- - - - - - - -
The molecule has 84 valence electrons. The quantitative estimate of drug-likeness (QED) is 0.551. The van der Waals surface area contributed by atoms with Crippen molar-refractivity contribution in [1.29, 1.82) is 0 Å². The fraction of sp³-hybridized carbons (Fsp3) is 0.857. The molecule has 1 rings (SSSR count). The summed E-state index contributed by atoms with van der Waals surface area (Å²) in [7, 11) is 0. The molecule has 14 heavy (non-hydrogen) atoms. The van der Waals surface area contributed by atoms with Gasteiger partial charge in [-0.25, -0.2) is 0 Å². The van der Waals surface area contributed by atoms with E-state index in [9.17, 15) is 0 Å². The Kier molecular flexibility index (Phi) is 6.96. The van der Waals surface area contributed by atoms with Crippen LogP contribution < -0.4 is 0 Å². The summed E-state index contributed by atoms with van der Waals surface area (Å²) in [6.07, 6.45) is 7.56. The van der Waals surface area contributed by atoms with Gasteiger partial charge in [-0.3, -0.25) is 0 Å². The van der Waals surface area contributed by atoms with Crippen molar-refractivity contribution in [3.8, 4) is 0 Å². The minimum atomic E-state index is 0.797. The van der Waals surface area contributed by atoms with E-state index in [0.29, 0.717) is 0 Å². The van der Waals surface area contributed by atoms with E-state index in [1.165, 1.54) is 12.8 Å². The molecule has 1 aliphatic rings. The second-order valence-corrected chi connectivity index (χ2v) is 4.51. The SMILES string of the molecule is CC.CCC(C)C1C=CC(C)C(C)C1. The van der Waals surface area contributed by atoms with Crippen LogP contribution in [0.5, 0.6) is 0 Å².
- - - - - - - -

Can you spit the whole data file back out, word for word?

The molecule has 84 valence electrons. The quantitative estimate of drug-likeness (QED) is 0.551. The van der Waals surface area contributed by atoms with Crippen molar-refractivity contribution in [1.29, 1.82) is 0 Å². The fraction of sp³-hybridized carbons (Fsp3) is 0.857. The molecule has 1 rings (SSSR count). The summed E-state index contributed by atoms with van der Waals surface area (Å²) in [7, 11) is 0. The molecule has 14 heavy (non-hydrogen) atoms. The van der Waals surface area contributed by atoms with Gasteiger partial charge in [-0.25, -0.2) is 0 Å². The van der Waals surface area contributed by atoms with E-state index in [9.17, 15) is 0 Å². The Kier molecular flexibility index (Phi) is 6.96. The van der Waals surface area contributed by atoms with Crippen LogP contribution < -0.4 is 0 Å². The summed E-state index contributed by atoms with van der Waals surface area (Å²) in [6.07, 6.45) is 7.56. The van der Waals surface area contributed by atoms with Gasteiger partial charge in [-0.3, -0.25) is 0 Å². The van der Waals surface area contributed by atoms with Crippen molar-refractivity contribution in [3.8, 4) is 0 Å². The minimum atomic E-state index is 0.797. The van der Waals surface area contributed by atoms with E-state index in [0.29, 0.717) is 0 Å². The van der Waals surface area contributed by atoms with E-state index in [1.165, 1.54) is 12.8 Å². The molecule has 1 aliphatic rings. The second-order valence-corrected chi connectivity index (χ2v) is 4.51. The SMILES string of the molecule is CC.CCC(C)C1C=CC(C)C(C)C1. The van der Waals surface area contributed by atoms with Crippen LogP contribution in [0.5, 0.6) is 0 Å².